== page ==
UT public art program hosts art dog walk

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Photo Credit: Jesús Nazario | Daily Texan Staff

Families, students and their panting pups strolled through campus Sunday morning for the first Landmarks Dog Walk, a free tour hosted by the University’s public art program. Landmarks partnered with Blue Dog Rescue, a volunteer organization that finds homes for homeless dogs, and encouraged locals to bring their dogs to walk through campus to learn about UT’s art fixtures. Several dogs that are available for adoption through Blue Dog Rescue joined the tour.

Jimmy and Betty

  • Age: 9 and 4 years
  • Breed: Miniature Dachshund and Red Heeler
  • Owners: UT alumna Rose Thayer and Matt Briggs

“Betty is a fighter, so she causes problems at the dog park,” Thayer said. “Jimmy is just a cool guy. He used to pee on people really badly. When we got him from the rescue, they said he had low self-esteem, so they sent him to a doggie psychologist, which I guess is a real thing, and it fixed him. To boost his self-esteem, I had to teach him tricks. So he knows how to high-five and roll over. He can do everything, but only if he gets a treat.”

Taft

  • Age: 6 years
  • Breed: Rottweiler mix
  • Foster owner: Emily Nobel

“His name is Taft, after the president,” Nobel said. “He suffers from hypothyroidism, which is actually pretty easy to take care of. The pill is not very expensive. Because of that, he has ballooned up. When we got him, he weighed about 112 pounds, and he should weigh about 60 to 70. We are on the road to weight loss, one pound at a time. He’s gotten stuck in the car on his way to the vet’s office, because he was so fat that he got stuck on the floor in between the seats, and we had to wedge and roll him out. It was appropriate that we named him Taft, considering Taft got stuck in a bathtub. We walk him up and down the driveway once a week. The weight is already coming off. Weight loss is patience.”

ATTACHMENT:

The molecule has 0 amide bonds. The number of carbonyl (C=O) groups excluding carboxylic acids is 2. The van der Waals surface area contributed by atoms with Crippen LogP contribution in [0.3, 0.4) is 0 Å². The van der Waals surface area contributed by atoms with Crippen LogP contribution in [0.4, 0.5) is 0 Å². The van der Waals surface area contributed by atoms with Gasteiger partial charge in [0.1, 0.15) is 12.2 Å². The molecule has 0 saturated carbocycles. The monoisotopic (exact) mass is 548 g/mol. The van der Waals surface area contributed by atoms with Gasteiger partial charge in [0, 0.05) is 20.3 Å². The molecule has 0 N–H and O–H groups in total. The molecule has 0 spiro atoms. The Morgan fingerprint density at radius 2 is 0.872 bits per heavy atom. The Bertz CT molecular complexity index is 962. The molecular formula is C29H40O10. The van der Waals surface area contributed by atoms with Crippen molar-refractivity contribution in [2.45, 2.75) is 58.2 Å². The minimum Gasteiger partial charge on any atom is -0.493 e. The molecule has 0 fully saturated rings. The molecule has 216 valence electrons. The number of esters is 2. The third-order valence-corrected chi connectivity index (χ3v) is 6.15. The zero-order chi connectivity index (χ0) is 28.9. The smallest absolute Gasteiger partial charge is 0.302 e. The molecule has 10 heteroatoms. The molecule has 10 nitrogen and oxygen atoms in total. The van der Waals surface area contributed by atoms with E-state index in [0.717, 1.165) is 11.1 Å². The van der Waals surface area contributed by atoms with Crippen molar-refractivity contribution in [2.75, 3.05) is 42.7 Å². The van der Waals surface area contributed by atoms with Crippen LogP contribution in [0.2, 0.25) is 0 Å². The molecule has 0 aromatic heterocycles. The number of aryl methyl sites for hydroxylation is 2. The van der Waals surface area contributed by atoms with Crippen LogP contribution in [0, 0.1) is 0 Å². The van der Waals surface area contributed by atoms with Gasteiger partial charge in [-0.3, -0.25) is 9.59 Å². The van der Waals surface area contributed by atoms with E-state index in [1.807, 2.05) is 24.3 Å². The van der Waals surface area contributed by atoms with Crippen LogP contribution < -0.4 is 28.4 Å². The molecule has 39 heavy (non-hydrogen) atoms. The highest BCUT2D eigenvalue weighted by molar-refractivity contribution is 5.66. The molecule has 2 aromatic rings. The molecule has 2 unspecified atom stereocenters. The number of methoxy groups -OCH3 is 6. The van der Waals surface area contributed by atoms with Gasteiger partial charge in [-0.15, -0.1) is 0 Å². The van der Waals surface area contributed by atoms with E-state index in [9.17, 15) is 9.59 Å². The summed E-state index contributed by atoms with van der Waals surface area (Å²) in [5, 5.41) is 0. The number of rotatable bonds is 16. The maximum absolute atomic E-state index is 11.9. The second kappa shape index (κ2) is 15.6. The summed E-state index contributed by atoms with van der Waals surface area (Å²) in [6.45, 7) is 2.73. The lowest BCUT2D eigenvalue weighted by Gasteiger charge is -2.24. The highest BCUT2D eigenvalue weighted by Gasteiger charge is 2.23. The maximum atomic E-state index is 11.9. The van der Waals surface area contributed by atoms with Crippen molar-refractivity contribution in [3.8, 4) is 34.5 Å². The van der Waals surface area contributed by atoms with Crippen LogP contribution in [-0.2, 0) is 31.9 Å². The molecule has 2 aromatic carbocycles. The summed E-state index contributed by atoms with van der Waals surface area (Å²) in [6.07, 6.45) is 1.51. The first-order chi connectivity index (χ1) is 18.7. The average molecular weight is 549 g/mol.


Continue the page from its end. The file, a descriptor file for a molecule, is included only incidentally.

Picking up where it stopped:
Lucy

  • Age:  1.5 years
  • Breed: Pyrenees-Queensland Heeler mix
  • Owners: Jason Foley, Alice Stuart, Victoria Clark and Elizabeth Clark  

“She likes to jump on people a lot,” Stuart said. “She ripped up a little bit of the hardwood laminate. That’s why she lives in a crate at night now. What I love about Lucy is that she’s always so happy. We always say her thought process is ‘I’m a dog!’ She’s always like: ‘I’m here! I’m Lucy! I’m awesome!’ I’m so happy to come home to her because she’s always so happy to see you. She’s the best dog.”

 

  • Freyja
  • Age: 7
  • Breed: Australian Shepherd and Border Collie mix
  • Owner: Informational studies graduate student Althea Logan

“She’s a shelter dog, and she’s been with us for about seven years,” Logan said. “She’s very chill. She doesn’t get worked up over much of anything other than bicycles and the UPS truck. One time, she ate a juggling ball when she was young. That’s about it. She’s pretty relaxed. We hang out all the time. She’s always right by my side when I’m studying.”

Cricket

  • Age: 10 months
  • Breed: French Bulldog-American Staffordshire Terrier
  • Foster owner: Tina Maines

“She lived in Martindale and was in the flood on Memorial Day,” Maines said. “She lived with a family, and they had her fenced in in the back of the property. They didn’t spend time with her. She didn’t have any socialization with the environment for eight months. Then the flood came and the family lost their house, and they decided to surrender her because she has genetically malformed front elbows, and they were overwhelmed with having to rebuild their home. So we took her to a specialist, and she had to have surgery, and the doctor said, ‘No, she doesn’t have parts you need to replace, she just needs to be a dog.’ She didn’t walk so much, not because of her legs, but because she was confined and had no space to walk around. But today, she walked three quarters of the mile.”